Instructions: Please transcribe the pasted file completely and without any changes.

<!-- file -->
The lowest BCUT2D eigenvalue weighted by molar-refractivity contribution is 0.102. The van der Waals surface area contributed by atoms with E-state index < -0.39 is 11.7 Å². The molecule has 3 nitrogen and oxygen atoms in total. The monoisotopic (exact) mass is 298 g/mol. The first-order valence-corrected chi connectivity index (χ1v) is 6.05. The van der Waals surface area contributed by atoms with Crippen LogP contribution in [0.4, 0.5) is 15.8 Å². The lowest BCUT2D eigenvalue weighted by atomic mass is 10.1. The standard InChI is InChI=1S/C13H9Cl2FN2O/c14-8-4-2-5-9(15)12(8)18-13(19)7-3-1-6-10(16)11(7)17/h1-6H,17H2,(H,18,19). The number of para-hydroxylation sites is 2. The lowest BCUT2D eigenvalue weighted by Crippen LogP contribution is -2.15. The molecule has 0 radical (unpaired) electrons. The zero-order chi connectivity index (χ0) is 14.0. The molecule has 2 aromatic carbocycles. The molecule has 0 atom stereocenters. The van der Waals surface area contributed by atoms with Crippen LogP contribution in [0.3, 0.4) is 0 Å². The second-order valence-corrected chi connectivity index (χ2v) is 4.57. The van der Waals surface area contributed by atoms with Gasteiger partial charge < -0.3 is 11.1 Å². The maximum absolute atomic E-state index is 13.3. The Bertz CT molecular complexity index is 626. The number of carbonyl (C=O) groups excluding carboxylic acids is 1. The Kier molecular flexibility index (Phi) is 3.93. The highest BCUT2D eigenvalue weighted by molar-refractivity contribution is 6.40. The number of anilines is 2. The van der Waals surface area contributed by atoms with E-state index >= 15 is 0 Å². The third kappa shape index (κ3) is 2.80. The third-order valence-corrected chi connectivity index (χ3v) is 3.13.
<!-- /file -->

The lowest BCUT2D eigenvalue weighted by molar-refractivity contribution is 0.102. The van der Waals surface area contributed by atoms with E-state index < -0.39 is 11.7 Å². The molecule has 3 nitrogen and oxygen atoms in total. The monoisotopic (exact) mass is 298 g/mol. The first-order valence-corrected chi connectivity index (χ1v) is 6.05. The van der Waals surface area contributed by atoms with Crippen LogP contribution in [0.4, 0.5) is 15.8 Å². The lowest BCUT2D eigenvalue weighted by atomic mass is 10.1. The standard InChI is InChI=1S/C13H9Cl2FN2O/c14-8-4-2-5-9(15)12(8)18-13(19)7-3-1-6-10(16)11(7)17/h1-6H,17H2,(H,18,19). The number of para-hydroxylation sites is 2. The lowest BCUT2D eigenvalue weighted by Crippen LogP contribution is -2.15. The molecule has 0 radical (unpaired) electrons. The zero-order chi connectivity index (χ0) is 14.0. The molecule has 2 aromatic carbocycles. The molecule has 0 atom stereocenters. The van der Waals surface area contributed by atoms with Crippen LogP contribution in [0.3, 0.4) is 0 Å². The second-order valence-corrected chi connectivity index (χ2v) is 4.57. The van der Waals surface area contributed by atoms with Gasteiger partial charge < -0.3 is 11.1 Å². The maximum absolute atomic E-state index is 13.3. The Bertz CT molecular complexity index is 626. The number of carbonyl (C=O) groups excluding carboxylic acids is 1. The Kier molecular flexibility index (Phi) is 3.93. The highest BCUT2D eigenvalue weighted by molar-refractivity contribution is 6.40. The number of anilines is 2. The van der Waals surface area contributed by atoms with E-state index >= 15 is 0 Å². The third kappa shape index (κ3) is 2.80. The third-order valence-corrected chi connectivity index (χ3v) is 3.13.